I spent two days last week at one of the larger churches in the country helping out with production for a new project they’re launching in October, and no it’s not one of “our” churches and no I’m not going to give any more details because part of the problem is this phenomenon is not specific to this church. The problem is that the bigger these churches become, the more they revolve around the
president senior pastor and the less healthy that dynamic becomes.
Over my two days at this church I heard associate pastors wringing their hands about what Pastor X said at a staff meeting in January, speculating about what kind of mood he would be in the following day, coordinating details to the micro level so he wouldn’t be inconvenienced for a microsecond, appearing upbeat and energetic so as not to bring him down, discussing how best to handle the following day to “set him up for a win,” and basically behaving as if they are parents and he is a small child who must be kept happy despite missing his nap.
I found this immensely disturbing and was unable to play along. I always do and I always am, and this is one reason I don’t work for a church.
The crowning moment came at the end of the two-day project, which involved capturing live video of the pastor teaching some small group curriculum. As we packed up that night, the guy in charge of the entire enterprise mentioned, “Pastor X is less coachable and responsive to feedback than any guy I’ve worked with.” The pastor, who had never done a video shoot like this before, still found it frustrating and insulting when the guy in charge had him try a second take, so eventually the director just stopped asking. Because of the pastor’s ego or insecurity (and don’t the two always go together?), the finished product will probably be an 8 instead of a 10 and everyone (except him) will have to do more work to make it work.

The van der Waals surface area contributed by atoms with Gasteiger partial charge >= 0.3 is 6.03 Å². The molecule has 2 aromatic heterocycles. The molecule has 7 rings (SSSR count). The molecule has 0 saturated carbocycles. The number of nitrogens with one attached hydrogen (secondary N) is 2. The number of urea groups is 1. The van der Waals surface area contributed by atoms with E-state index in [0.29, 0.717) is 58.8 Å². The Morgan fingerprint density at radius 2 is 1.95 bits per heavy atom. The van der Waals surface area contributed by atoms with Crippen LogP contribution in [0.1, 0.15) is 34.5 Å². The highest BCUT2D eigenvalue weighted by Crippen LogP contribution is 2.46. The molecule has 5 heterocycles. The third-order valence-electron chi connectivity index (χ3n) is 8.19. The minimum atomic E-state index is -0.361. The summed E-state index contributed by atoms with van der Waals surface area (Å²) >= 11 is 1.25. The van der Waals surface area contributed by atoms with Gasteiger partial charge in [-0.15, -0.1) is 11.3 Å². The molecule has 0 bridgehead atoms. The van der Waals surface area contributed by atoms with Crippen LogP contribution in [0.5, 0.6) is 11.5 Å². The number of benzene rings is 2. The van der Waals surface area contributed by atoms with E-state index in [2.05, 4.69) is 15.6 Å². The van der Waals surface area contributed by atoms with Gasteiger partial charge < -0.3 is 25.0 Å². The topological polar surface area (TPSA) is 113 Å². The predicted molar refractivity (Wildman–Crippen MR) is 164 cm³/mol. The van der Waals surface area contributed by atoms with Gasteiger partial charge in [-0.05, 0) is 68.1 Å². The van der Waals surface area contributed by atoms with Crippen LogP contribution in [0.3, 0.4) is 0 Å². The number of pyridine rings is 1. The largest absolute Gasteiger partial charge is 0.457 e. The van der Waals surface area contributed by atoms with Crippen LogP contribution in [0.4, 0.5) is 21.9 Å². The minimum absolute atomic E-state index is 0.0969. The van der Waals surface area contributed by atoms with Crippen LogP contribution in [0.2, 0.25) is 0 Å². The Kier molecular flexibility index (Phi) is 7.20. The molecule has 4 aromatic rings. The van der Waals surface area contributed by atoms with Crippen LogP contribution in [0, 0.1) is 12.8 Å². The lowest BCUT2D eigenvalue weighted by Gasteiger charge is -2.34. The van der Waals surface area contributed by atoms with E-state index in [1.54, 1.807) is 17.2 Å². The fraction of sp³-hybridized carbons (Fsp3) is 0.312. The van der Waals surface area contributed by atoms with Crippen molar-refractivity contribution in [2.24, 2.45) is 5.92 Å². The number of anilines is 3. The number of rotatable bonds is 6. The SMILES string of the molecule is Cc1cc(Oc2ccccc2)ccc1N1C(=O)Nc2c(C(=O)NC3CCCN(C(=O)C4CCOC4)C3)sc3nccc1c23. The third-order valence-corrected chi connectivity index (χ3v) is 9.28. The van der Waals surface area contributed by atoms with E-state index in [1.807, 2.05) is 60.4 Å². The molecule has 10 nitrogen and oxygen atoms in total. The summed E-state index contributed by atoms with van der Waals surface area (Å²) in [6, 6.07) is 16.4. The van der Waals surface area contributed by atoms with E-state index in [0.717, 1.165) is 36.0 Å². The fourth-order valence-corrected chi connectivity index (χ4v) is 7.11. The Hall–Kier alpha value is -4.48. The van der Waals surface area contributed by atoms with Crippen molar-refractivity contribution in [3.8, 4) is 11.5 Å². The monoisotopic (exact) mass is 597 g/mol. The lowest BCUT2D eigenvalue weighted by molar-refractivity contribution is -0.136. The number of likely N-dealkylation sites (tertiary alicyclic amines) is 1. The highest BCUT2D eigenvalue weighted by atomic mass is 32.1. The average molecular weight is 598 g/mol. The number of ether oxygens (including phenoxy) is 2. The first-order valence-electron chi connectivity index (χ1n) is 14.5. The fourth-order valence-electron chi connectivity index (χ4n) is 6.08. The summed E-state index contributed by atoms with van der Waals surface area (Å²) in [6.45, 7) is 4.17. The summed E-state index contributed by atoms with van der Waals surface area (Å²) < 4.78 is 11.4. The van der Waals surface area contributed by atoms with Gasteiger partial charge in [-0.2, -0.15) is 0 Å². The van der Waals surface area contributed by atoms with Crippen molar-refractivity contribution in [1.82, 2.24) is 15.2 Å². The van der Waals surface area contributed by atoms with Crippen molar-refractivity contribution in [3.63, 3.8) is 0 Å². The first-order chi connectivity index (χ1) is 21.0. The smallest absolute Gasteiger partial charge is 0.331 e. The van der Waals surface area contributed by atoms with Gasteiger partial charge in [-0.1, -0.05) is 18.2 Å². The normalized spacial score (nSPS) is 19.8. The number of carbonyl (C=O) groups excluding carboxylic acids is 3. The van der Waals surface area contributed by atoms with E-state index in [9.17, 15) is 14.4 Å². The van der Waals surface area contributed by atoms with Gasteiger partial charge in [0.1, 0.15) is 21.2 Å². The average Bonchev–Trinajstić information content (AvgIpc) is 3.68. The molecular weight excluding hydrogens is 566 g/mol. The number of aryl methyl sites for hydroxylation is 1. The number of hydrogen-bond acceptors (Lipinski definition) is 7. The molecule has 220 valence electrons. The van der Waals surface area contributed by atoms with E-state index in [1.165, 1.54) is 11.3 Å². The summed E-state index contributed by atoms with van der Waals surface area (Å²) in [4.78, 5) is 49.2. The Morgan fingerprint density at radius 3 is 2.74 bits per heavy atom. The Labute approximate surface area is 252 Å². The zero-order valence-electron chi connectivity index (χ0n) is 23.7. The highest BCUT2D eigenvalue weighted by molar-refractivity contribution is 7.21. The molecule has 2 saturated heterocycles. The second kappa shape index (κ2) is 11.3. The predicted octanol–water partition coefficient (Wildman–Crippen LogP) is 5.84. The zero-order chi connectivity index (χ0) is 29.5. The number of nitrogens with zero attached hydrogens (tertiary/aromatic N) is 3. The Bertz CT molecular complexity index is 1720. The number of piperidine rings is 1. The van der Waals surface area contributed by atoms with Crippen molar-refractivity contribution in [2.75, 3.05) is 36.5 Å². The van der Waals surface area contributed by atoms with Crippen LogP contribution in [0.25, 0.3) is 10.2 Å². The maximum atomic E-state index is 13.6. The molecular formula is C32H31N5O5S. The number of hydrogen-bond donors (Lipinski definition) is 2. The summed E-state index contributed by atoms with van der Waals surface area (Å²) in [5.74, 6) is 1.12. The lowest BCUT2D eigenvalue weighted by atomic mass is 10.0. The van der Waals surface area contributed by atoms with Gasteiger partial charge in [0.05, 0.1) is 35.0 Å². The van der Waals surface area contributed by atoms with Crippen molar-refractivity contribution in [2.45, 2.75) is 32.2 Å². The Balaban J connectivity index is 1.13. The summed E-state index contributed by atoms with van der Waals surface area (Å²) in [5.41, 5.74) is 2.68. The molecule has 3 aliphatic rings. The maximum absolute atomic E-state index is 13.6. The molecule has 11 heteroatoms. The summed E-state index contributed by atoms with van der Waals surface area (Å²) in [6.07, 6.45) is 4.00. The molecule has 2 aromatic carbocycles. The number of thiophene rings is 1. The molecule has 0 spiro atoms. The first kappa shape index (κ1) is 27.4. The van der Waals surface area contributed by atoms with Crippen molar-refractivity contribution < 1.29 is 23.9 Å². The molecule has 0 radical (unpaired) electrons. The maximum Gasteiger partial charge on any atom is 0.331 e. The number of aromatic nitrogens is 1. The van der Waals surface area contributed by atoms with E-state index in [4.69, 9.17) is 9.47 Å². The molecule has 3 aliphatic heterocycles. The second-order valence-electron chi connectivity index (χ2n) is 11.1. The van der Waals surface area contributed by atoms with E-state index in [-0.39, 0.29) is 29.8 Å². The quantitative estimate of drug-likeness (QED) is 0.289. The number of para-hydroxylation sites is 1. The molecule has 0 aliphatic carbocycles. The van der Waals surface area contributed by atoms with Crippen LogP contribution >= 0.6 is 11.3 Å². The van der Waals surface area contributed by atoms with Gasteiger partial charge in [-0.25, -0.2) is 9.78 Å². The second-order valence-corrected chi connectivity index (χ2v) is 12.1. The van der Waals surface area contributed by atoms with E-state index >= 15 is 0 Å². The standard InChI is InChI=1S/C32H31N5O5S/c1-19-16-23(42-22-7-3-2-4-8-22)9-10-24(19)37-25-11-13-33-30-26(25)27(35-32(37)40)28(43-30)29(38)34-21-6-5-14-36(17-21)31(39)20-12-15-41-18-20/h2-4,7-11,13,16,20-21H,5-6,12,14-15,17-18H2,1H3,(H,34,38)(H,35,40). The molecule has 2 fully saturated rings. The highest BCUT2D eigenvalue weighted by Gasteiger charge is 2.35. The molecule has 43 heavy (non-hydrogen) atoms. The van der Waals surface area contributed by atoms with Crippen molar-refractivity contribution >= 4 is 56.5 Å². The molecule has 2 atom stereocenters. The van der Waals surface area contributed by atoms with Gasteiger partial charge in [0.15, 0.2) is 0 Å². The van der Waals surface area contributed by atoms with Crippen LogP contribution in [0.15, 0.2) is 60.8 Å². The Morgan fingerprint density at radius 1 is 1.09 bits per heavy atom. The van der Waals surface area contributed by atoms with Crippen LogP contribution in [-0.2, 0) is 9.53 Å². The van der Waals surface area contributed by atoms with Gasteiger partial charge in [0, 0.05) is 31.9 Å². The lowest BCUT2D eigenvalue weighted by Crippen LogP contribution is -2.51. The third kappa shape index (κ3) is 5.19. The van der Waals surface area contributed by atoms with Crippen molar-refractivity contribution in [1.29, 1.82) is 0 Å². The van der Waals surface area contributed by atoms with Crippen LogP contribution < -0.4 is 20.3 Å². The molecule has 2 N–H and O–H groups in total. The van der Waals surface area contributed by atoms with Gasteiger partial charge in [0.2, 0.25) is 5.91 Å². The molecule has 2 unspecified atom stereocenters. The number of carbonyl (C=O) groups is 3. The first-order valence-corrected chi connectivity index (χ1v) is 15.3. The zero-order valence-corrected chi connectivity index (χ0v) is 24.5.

I believe in respecting the minister at a church, of course, and I know these are BUSY guys with a lot of demands on them and stress I can’t even begin to understand. Of course a solid staff will pull together to minimize the inconveniences and interruptions so he can do his best work when the camera’s running. But supporting your leader is different from enabling your emperor, and far too often I see megastaff members mega-fried from the tension of keeping Pastor happy. Managing the guy’s schedule is one thing. Managing his moods is another.
Of course, there are many leaders of large churches who are not entitled, erratic, and egotistical. But the positive personality traits that allow these guys to manage the responsibility and influence of a huge church have a shadow side that can make them tyrants, and the fences we set up to protect them and give them privacy can easily become filters that keep truth-speaking people away from their power.
I’m sure Pastor X is a good guy who loves Jesus and loves his church, but I hurt for his hurting staff. It’s one thing to give your life to please God. No one should give their life to please a pastor.